The “release” tarballs are source releases, not binary releases. I’d
imagine that any binary packaging would include formatted documentation in
one or both of HTML and man format.
The same documentation is always published on nanomsg.org as well.
On Mon, May 16, 2016 at 11:23 AM, Lionel Orry <lionel.orry@xxxxxxxxx> wrote:
On Mon, May 16, 2016 at 10:43 AM, Dirkjan Ochtman <dirkjan@xxxxxxxxxx>
On Mon, May 16, 2016 at 6:17 AM, Garrett D'Amore <garrett@xxxxxxxxxx>
As always, please let us know (preferably by filing an issue) ifsomething
doesn’t work right or you have problems.
Thanks to you (and Jack) for pulling through and getting this done!
I've packaged this for Gentoo, so it will be available on a Portage
tree mirror near you soon. Two points of feedback:
- In the configuration using the CMake tools that we have available
from the package management system, I see libnanomsg.so.Unknown being
built. I might be doing something silly, but I think I'm following a
mostly standard CMake process. This is the result:
lrwxrwxrwx 1 root root 19 May 16 10:09 /usr/lib64/libnanomsg.so ->
lrwxrwxrwx 1 root root 21 May 16 10:09
/usr/lib64/libnanomsg.so.5.0.0 -> libnanomsg.so.Unknown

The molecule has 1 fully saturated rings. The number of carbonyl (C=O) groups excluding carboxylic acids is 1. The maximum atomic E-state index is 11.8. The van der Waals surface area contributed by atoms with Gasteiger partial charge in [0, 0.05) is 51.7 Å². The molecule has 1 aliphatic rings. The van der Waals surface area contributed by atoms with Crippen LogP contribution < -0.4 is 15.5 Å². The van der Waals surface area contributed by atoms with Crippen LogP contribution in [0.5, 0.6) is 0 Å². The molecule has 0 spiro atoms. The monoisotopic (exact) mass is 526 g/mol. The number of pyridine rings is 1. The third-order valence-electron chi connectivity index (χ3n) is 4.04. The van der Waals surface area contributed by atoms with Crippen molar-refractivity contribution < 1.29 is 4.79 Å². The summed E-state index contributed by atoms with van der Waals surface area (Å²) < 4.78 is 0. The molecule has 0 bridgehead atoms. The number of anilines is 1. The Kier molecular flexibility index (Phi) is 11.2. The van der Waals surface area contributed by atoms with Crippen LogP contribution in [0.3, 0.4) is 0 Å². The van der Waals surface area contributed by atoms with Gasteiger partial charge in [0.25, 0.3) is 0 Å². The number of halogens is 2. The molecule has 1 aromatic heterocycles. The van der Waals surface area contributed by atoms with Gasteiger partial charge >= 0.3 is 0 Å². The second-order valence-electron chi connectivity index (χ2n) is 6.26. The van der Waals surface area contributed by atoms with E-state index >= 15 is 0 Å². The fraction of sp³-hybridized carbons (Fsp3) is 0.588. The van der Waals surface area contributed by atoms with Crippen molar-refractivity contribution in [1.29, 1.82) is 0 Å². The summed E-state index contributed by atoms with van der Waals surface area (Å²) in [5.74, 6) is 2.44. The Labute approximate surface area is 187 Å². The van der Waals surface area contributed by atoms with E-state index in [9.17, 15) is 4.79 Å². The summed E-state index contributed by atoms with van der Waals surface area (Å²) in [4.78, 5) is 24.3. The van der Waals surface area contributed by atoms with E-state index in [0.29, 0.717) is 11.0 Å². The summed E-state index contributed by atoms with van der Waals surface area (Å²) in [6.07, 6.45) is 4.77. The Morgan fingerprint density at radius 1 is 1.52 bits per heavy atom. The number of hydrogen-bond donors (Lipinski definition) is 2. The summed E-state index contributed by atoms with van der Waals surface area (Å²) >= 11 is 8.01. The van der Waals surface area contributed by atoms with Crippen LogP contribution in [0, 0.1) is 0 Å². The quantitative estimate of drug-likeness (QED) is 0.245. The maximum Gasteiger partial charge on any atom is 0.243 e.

-rwxr-xr-x 1 root root 282576 May 16 09:57
- I hesitated to give feedback before, but I'm kind of unhappy with
the move to asciidoctor for the docs. Personally I don't have
asciidoctor installed, and I don't know of any other projects using
it. Now, I looked at (the dependency situation for it on Gentoo.
Whereas nanomsg was already keyworded for a bunch of architectures
(amd64 arm mips ppc ppc64 s390 x86), asciidoctor is only available for
amd64 right now (in order to satisfy our QA tools, I've had to drop
nanomsg back to amd64-only too). This suggests that very few projects
in the Gentoo tree are using it. On top of that, on my server at
least, installing asciidoctor requires a whopping 11 dependencies to
be installed. I'm not sure if most distributions install Ruby by
default, but to me this would be a big barrier for actually installing
the docs. On the other side, asciidoc requires Python (which in my
experience is nearly always installed by default), libxslt and some
docbook XML stuff.
I can understand the concern, but why not providing an already-generated
html manual for releases tarballs ? This would make lot of sense to me that
documentation is already prepared and ready to be viewed, before
compiling/installing the software.
Hope that helps,